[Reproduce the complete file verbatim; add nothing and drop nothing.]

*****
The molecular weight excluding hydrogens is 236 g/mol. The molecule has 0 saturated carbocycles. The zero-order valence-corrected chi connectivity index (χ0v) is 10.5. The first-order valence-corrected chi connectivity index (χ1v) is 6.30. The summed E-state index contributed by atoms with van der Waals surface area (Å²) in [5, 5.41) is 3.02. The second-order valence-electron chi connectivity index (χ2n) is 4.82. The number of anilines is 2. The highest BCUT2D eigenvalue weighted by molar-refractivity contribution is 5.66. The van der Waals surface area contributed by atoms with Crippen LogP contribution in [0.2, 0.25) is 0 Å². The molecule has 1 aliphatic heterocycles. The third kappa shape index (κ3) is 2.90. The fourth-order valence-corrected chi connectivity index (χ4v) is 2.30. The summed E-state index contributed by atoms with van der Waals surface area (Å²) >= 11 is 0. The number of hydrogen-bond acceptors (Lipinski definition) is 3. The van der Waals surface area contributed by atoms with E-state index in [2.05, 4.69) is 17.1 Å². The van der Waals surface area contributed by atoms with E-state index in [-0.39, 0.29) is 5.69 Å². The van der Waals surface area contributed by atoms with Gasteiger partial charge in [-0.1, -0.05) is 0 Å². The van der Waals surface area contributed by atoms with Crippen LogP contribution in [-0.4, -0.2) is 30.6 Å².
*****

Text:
The molecular weight excluding hydrogens is 236 g/mol. The molecule has 0 saturated carbocycles. The zero-order valence-corrected chi connectivity index (χ0v) is 10.5. The first-order valence-corrected chi connectivity index (χ1v) is 6.30. The summed E-state index contributed by atoms with van der Waals surface area (Å²) in [5, 5.41) is 3.02. The second-order valence-electron chi connectivity index (χ2n) is 4.82. The number of anilines is 2. The highest BCUT2D eigenvalue weighted by molar-refractivity contribution is 5.66. The van der Waals surface area contributed by atoms with Crippen LogP contribution in [0.2, 0.25) is 0 Å². The molecule has 1 aliphatic heterocycles. The third kappa shape index (κ3) is 2.90. The fourth-order valence-corrected chi connectivity index (χ4v) is 2.30. The summed E-state index contributed by atoms with van der Waals surface area (Å²) >= 11 is 0. The number of hydrogen-bond acceptors (Lipinski definition) is 3. The van der Waals surface area contributed by atoms with E-state index in [2.05, 4.69) is 17.1 Å². The van der Waals surface area contributed by atoms with E-state index in [-0.39, 0.29) is 5.69 Å². The van der Waals surface area contributed by atoms with Gasteiger partial charge in [-0.1, -0.05) is 0 Å². The van der Waals surface area contributed by atoms with Crippen LogP contribution in [-0.4, -0.2) is 30.6 Å².